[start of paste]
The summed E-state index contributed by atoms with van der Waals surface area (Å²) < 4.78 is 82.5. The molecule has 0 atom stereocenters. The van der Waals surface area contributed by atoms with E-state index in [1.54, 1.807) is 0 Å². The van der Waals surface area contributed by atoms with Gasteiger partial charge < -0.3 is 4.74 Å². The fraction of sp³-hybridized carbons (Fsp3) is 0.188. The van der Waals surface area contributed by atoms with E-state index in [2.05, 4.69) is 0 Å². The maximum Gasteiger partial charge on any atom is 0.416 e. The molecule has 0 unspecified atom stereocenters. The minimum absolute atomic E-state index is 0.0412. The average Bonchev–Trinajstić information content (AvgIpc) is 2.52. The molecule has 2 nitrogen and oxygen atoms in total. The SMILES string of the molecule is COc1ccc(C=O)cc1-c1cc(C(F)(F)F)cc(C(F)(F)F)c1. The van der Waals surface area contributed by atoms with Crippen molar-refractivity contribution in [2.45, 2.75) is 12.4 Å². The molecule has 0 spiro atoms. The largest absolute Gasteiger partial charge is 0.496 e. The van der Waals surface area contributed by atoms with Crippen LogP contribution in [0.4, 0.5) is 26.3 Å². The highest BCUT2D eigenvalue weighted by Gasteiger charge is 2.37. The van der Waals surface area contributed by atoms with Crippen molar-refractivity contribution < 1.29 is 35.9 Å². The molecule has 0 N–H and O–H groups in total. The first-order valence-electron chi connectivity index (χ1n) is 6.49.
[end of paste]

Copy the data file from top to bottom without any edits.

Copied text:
The summed E-state index contributed by atoms with van der Waals surface area (Å²) < 4.78 is 82.5. The molecule has 0 atom stereocenters. The van der Waals surface area contributed by atoms with E-state index in [1.54, 1.807) is 0 Å². The van der Waals surface area contributed by atoms with Gasteiger partial charge < -0.3 is 4.74 Å². The fraction of sp³-hybridized carbons (Fsp3) is 0.188. The van der Waals surface area contributed by atoms with E-state index in [2.05, 4.69) is 0 Å². The maximum Gasteiger partial charge on any atom is 0.416 e. The molecule has 0 unspecified atom stereocenters. The minimum absolute atomic E-state index is 0.0412. The average Bonchev–Trinajstić information content (AvgIpc) is 2.52. The molecule has 2 nitrogen and oxygen atoms in total. The SMILES string of the molecule is COc1ccc(C=O)cc1-c1cc(C(F)(F)F)cc(C(F)(F)F)c1. The van der Waals surface area contributed by atoms with Crippen molar-refractivity contribution in [2.45, 2.75) is 12.4 Å². The molecule has 0 spiro atoms. The largest absolute Gasteiger partial charge is 0.496 e. The van der Waals surface area contributed by atoms with Crippen LogP contribution in [0.4, 0.5) is 26.3 Å². The highest BCUT2D eigenvalue weighted by Gasteiger charge is 2.37. The van der Waals surface area contributed by atoms with Crippen molar-refractivity contribution < 1.29 is 35.9 Å². The molecule has 0 N–H and O–H groups in total. The first-order valence-electron chi connectivity index (χ1n) is 6.49.